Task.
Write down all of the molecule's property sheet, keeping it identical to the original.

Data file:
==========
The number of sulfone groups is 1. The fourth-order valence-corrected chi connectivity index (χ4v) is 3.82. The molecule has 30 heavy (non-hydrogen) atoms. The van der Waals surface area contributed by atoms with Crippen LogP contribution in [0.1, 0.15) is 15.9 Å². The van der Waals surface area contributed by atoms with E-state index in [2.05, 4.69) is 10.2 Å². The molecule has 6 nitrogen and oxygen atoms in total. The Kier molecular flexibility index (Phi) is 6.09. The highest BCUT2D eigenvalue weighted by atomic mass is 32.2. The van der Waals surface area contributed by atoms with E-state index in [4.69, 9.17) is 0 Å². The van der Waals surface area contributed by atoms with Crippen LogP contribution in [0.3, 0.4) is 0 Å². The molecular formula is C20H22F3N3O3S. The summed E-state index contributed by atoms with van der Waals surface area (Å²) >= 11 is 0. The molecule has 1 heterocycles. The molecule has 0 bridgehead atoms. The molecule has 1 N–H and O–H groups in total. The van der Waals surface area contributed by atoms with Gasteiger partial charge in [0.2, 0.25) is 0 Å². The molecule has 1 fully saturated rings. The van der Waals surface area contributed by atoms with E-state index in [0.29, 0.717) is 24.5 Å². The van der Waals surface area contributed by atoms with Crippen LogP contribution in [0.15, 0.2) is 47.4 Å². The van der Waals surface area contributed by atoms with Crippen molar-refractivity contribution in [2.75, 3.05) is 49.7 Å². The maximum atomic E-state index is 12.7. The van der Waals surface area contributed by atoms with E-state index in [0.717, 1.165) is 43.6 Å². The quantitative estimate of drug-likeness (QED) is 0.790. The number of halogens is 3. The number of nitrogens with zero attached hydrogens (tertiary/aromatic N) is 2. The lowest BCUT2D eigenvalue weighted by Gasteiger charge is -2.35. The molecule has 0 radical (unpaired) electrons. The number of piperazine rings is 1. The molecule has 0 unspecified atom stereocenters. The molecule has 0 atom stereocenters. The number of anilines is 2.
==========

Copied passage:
The number of sulfone groups is 1. The fourth-order valence-corrected chi connectivity index (χ4v) is 3.82. The molecule has 30 heavy (non-hydrogen) atoms. The van der Waals surface area contributed by atoms with Crippen LogP contribution in [0.1, 0.15) is 15.9 Å². The van der Waals surface area contributed by atoms with E-state index in [2.05, 4.69) is 10.2 Å². The molecule has 6 nitrogen and oxygen atoms in total. The Kier molecular flexibility index (Phi) is 6.09. The highest BCUT2D eigenvalue weighted by atomic mass is 32.2. The van der Waals surface area contributed by atoms with E-state index in [4.69, 9.17) is 0 Å². The van der Waals surface area contributed by atoms with Crippen LogP contribution in [0.3, 0.4) is 0 Å². The molecular formula is C20H22F3N3O3S. The summed E-state index contributed by atoms with van der Waals surface area (Å²) >= 11 is 0. The molecule has 1 heterocycles. The molecule has 0 bridgehead atoms. The molecule has 1 N–H and O–H groups in total. The van der Waals surface area contributed by atoms with Gasteiger partial charge in [0.2, 0.25) is 0 Å². The molecule has 1 fully saturated rings. The van der Waals surface area contributed by atoms with E-state index in [0.29, 0.717) is 24.5 Å². The van der Waals surface area contributed by atoms with Crippen LogP contribution in [0.15, 0.2) is 47.4 Å². The van der Waals surface area contributed by atoms with Crippen molar-refractivity contribution in [2.75, 3.05) is 49.7 Å². The maximum atomic E-state index is 12.7. The van der Waals surface area contributed by atoms with E-state index in [0.717, 1.165) is 43.6 Å². The quantitative estimate of drug-likeness (QED) is 0.790. The number of halogens is 3. The number of nitrogens with zero attached hydrogens (tertiary/aromatic N) is 2. The lowest BCUT2D eigenvalue weighted by Gasteiger charge is -2.35. The molecule has 0 radical (unpaired) electrons. The number of piperazine rings is 1. The molecule has 0 unspecified atom stereocenters. The molecule has 0 atom stereocenters. The number of anilines is 2.